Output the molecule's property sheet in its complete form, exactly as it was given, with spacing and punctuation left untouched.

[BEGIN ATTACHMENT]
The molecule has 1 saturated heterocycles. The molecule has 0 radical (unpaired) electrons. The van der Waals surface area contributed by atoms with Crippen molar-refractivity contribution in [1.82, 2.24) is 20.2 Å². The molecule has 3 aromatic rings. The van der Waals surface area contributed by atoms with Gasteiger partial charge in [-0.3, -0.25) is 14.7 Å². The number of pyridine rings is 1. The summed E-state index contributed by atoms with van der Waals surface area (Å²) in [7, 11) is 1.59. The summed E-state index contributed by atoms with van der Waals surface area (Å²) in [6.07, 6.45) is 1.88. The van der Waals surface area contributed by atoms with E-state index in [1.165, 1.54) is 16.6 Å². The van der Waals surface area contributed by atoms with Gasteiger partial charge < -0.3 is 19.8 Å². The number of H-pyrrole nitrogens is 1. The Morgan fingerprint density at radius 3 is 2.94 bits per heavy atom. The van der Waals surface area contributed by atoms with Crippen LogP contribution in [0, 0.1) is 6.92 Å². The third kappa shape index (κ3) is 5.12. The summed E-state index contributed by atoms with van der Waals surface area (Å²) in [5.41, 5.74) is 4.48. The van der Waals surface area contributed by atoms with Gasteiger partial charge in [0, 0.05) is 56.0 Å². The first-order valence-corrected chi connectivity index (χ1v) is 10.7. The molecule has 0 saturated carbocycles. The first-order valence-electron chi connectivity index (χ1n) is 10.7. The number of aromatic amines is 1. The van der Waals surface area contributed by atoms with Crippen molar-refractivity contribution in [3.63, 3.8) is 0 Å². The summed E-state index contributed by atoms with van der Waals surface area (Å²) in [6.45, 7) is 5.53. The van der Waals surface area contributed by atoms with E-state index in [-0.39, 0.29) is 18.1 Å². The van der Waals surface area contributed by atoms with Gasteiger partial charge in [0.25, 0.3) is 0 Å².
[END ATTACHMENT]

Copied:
The molecule has 1 saturated heterocycles. The molecule has 0 radical (unpaired) electrons. The van der Waals surface area contributed by atoms with Crippen molar-refractivity contribution in [1.82, 2.24) is 20.2 Å². The molecule has 3 aromatic rings. The van der Waals surface area contributed by atoms with Gasteiger partial charge in [-0.3, -0.25) is 14.7 Å². The number of pyridine rings is 1. The summed E-state index contributed by atoms with van der Waals surface area (Å²) in [7, 11) is 1.59. The summed E-state index contributed by atoms with van der Waals surface area (Å²) in [6.07, 6.45) is 1.88. The van der Waals surface area contributed by atoms with E-state index in [1.165, 1.54) is 16.6 Å². The van der Waals surface area contributed by atoms with Gasteiger partial charge < -0.3 is 19.8 Å². The number of H-pyrrole nitrogens is 1. The Morgan fingerprint density at radius 3 is 2.94 bits per heavy atom. The van der Waals surface area contributed by atoms with Crippen LogP contribution in [0, 0.1) is 6.92 Å². The third kappa shape index (κ3) is 5.12. The summed E-state index contributed by atoms with van der Waals surface area (Å²) in [5.41, 5.74) is 4.48. The van der Waals surface area contributed by atoms with Gasteiger partial charge in [0, 0.05) is 56.0 Å². The first-order valence-corrected chi connectivity index (χ1v) is 10.7. The molecule has 0 saturated carbocycles. The first-order valence-electron chi connectivity index (χ1n) is 10.7. The number of aromatic amines is 1. The van der Waals surface area contributed by atoms with Crippen molar-refractivity contribution in [3.63, 3.8) is 0 Å². The summed E-state index contributed by atoms with van der Waals surface area (Å²) in [6.45, 7) is 5.53. The van der Waals surface area contributed by atoms with E-state index in [-0.39, 0.29) is 18.1 Å². The van der Waals surface area contributed by atoms with Gasteiger partial charge in [0.25, 0.3) is 0 Å².